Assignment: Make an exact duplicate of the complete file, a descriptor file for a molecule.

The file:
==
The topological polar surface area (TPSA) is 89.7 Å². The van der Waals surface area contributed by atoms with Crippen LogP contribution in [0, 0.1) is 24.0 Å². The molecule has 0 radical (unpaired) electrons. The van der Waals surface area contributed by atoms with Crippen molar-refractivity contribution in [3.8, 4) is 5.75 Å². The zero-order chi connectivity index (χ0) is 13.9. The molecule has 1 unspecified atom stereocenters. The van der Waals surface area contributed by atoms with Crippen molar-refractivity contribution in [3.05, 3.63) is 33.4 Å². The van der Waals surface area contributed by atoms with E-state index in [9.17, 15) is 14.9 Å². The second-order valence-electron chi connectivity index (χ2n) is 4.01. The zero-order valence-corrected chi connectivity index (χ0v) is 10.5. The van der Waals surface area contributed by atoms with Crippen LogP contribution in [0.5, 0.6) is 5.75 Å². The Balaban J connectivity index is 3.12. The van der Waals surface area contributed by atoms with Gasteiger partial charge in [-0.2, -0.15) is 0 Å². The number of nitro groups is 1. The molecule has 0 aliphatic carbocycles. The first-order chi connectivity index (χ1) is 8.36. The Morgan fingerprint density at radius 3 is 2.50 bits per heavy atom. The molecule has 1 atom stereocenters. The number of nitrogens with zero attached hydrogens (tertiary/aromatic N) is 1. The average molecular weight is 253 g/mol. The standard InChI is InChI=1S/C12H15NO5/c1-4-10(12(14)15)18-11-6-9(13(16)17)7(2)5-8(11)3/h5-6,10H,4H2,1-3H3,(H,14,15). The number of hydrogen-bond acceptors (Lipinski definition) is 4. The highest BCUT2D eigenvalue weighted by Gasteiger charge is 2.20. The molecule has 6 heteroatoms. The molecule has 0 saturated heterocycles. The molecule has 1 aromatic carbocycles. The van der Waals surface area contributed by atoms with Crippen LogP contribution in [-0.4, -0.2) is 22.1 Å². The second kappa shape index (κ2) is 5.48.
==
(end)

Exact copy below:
The topological polar surface area (TPSA) is 89.7 Å². The van der Waals surface area contributed by atoms with Crippen LogP contribution in [0, 0.1) is 24.0 Å². The molecule has 0 radical (unpaired) electrons. The van der Waals surface area contributed by atoms with Crippen molar-refractivity contribution in [3.8, 4) is 5.75 Å². The zero-order chi connectivity index (χ0) is 13.9. The molecule has 1 unspecified atom stereocenters. The van der Waals surface area contributed by atoms with Crippen molar-refractivity contribution in [3.05, 3.63) is 33.4 Å². The van der Waals surface area contributed by atoms with E-state index in [9.17, 15) is 14.9 Å². The second-order valence-electron chi connectivity index (χ2n) is 4.01. The zero-order valence-corrected chi connectivity index (χ0v) is 10.5. The van der Waals surface area contributed by atoms with Crippen LogP contribution in [0.5, 0.6) is 5.75 Å². The Balaban J connectivity index is 3.12. The van der Waals surface area contributed by atoms with Gasteiger partial charge in [-0.2, -0.15) is 0 Å². The number of nitro groups is 1. The molecule has 0 aliphatic carbocycles. The first-order chi connectivity index (χ1) is 8.36. The Morgan fingerprint density at radius 3 is 2.50 bits per heavy atom. The molecule has 1 atom stereocenters. The number of nitrogens with zero attached hydrogens (tertiary/aromatic N) is 1. The average molecular weight is 253 g/mol. The standard InChI is InChI=1S/C12H15NO5/c1-4-10(12(14)15)18-11-6-9(13(16)17)7(2)5-8(11)3/h5-6,10H,4H2,1-3H3,(H,14,15). The number of hydrogen-bond acceptors (Lipinski definition) is 4. The highest BCUT2D eigenvalue weighted by Gasteiger charge is 2.20. The molecule has 6 heteroatoms. The molecule has 0 saturated heterocycles. The molecule has 1 aromatic carbocycles. The van der Waals surface area contributed by atoms with Crippen LogP contribution in [-0.4, -0.2) is 22.1 Å². The second kappa shape index (κ2) is 5.48.